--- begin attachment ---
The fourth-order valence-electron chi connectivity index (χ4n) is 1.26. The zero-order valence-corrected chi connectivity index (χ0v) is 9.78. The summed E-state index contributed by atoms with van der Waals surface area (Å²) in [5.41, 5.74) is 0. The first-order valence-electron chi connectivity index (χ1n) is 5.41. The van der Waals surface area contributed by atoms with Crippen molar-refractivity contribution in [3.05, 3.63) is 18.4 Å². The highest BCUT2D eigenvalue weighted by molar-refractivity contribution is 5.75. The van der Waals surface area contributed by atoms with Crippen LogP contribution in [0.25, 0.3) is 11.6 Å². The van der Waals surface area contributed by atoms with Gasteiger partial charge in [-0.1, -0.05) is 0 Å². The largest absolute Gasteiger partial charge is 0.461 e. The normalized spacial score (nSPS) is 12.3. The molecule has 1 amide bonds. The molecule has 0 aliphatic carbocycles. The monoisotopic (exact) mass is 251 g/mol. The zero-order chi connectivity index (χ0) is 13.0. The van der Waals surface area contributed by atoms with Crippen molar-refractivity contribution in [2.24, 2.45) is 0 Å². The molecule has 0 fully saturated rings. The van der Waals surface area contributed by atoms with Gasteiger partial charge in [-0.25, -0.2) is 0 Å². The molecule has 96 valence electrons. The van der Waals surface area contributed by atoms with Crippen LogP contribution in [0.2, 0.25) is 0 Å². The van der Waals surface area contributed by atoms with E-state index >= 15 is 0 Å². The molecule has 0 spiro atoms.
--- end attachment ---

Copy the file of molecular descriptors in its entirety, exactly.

The fourth-order valence-electron chi connectivity index (χ4n) is 1.26. The zero-order valence-corrected chi connectivity index (χ0v) is 9.78. The summed E-state index contributed by atoms with van der Waals surface area (Å²) in [5.41, 5.74) is 0. The first-order valence-electron chi connectivity index (χ1n) is 5.41. The van der Waals surface area contributed by atoms with Crippen molar-refractivity contribution in [3.05, 3.63) is 18.4 Å². The highest BCUT2D eigenvalue weighted by molar-refractivity contribution is 5.75. The van der Waals surface area contributed by atoms with Crippen LogP contribution in [0.25, 0.3) is 11.6 Å². The van der Waals surface area contributed by atoms with Gasteiger partial charge in [-0.1, -0.05) is 0 Å². The largest absolute Gasteiger partial charge is 0.461 e. The normalized spacial score (nSPS) is 12.3. The molecule has 1 amide bonds. The molecule has 0 aliphatic carbocycles. The monoisotopic (exact) mass is 251 g/mol. The zero-order chi connectivity index (χ0) is 13.0. The van der Waals surface area contributed by atoms with Crippen molar-refractivity contribution in [2.24, 2.45) is 0 Å². The molecule has 0 fully saturated rings. The van der Waals surface area contributed by atoms with Gasteiger partial charge in [-0.25, -0.2) is 0 Å². The molecule has 96 valence electrons. The van der Waals surface area contributed by atoms with Crippen LogP contribution in [0.2, 0.25) is 0 Å². The van der Waals surface area contributed by atoms with E-state index >= 15 is 0 Å². The molecule has 0 spiro atoms.